After the success of Peter Maxwell Davies's ten 'Naxos' Quartets commissioned by the label (see review
of boxed set for details), here come the Symphonies, with the first five re-released by Naxos in 2012 so far.
Like the first two and the following two, this recording of Symphony no.3 originally appeared on the now subsumed Collins Classics label in the mid-Nineties (14162). Back then, it was the only work on the disc, the ink still wet on the score of Cross Lane Fair
, which came out a year later on the same label (14602), coupled with the much shorter Fifth Symphony.
The Third is a sprawling, elemental work, as wind-swept and rain-lashed as Maxwell Davies's home on Orkney, although the tumultuous seascape is perhaps more abstractly represented than in the Second Symphony. Those who know the composer only through the simple, pretty piano piece Farewell to Stromness
, or even his most popular orchestral piece, An Orkney Wedding With Sunrise
, are in for a surprise!
The Malcolm Arnoldish pizzazz, wit and sound effects of An Orkney Wedding
are more in evidence in the nine-section Cross Lane Fair
, in which Maxwell Davies reanimates childhood fairground visits around his native Salford. Quite what Northumbrian smallpipes and Irish bodhrán players were doing in Salford is never explained, nor how he manages to recall so vividly the sounds and atmosphere of evenings from nearly sixty years previously, when by his own admission a lad of only four or five!
Northumbrian smallpipes are like the archetypal Highland bagpipes but smaller, and kept inflated by an underarm bellows rather than a player's necessarily strong lungs. Their harmonica-like tone, as this recording demonstrates, is considerably softer than the bagpipes, and pitting them against an orchestra is an unlikely idea. Maxwell Davies certainly knows how to orchestrate effectively, and the smallpipes and bodhrán do their stuff when the tutti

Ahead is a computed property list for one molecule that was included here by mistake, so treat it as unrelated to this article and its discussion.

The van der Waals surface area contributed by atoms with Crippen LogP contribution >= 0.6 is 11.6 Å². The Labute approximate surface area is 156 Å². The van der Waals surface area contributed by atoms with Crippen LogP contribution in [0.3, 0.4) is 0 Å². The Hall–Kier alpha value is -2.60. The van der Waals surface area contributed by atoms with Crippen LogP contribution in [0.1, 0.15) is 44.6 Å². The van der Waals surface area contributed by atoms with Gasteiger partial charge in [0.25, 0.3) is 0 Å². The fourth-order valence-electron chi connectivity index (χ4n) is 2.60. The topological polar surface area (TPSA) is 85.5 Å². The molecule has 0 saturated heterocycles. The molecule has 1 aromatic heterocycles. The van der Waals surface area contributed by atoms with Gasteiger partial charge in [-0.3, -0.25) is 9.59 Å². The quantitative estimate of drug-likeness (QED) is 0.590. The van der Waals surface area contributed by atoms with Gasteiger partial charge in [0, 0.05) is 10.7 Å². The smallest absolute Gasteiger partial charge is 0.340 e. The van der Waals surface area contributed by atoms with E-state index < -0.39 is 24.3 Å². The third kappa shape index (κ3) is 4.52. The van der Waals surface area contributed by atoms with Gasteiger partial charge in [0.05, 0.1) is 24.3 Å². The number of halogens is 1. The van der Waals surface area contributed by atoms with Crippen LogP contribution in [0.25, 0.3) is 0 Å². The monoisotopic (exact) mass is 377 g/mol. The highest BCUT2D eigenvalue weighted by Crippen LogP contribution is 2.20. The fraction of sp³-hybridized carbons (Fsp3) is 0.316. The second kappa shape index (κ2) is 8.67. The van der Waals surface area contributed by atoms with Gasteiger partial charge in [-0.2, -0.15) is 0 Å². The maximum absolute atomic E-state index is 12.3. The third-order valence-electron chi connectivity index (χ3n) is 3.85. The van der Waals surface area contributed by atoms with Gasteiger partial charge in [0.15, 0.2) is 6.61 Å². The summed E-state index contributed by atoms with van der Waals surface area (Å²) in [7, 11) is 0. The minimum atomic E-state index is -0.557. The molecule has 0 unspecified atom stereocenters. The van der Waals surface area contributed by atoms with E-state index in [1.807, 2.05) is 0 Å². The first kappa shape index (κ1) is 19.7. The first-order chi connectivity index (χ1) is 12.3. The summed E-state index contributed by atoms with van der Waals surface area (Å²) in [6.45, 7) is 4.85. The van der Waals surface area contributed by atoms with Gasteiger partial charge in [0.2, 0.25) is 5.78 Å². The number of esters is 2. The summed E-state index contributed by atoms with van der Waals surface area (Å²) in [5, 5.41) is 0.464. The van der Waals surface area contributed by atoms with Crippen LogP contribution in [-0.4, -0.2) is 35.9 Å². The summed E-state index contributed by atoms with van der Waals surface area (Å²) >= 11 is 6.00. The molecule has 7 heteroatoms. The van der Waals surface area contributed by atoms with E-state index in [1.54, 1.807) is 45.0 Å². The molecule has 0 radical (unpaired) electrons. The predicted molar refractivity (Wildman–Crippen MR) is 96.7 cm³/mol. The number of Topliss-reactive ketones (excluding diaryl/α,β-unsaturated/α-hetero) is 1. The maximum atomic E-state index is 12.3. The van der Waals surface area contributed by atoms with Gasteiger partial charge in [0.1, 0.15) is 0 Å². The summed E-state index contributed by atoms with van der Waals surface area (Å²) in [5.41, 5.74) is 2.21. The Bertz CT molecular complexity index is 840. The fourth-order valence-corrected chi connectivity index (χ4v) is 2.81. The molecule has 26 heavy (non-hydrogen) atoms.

are subdued or even silent, as in the bodhrán solo in the section entitled 'The Juggler' - which, bizarrely, is met by score-directed human cheers and applause.
Sound quality in both recordings is very good, especially when their age is taken into consideration.
The booklet notes are detailed with regard to the works themselves, but there is no information at all about the two soloists, nor about the bodhrán or Northumbrian smallpipes - in the latter's case, there are variations of and idiosyncrasies associated with the basic instrument, and a note of enlargement would not have gone amiss.
The timing is generous, however, and the performances first-rate. In all, this is an almost essential purchase for everyone interested in contemporary British music.
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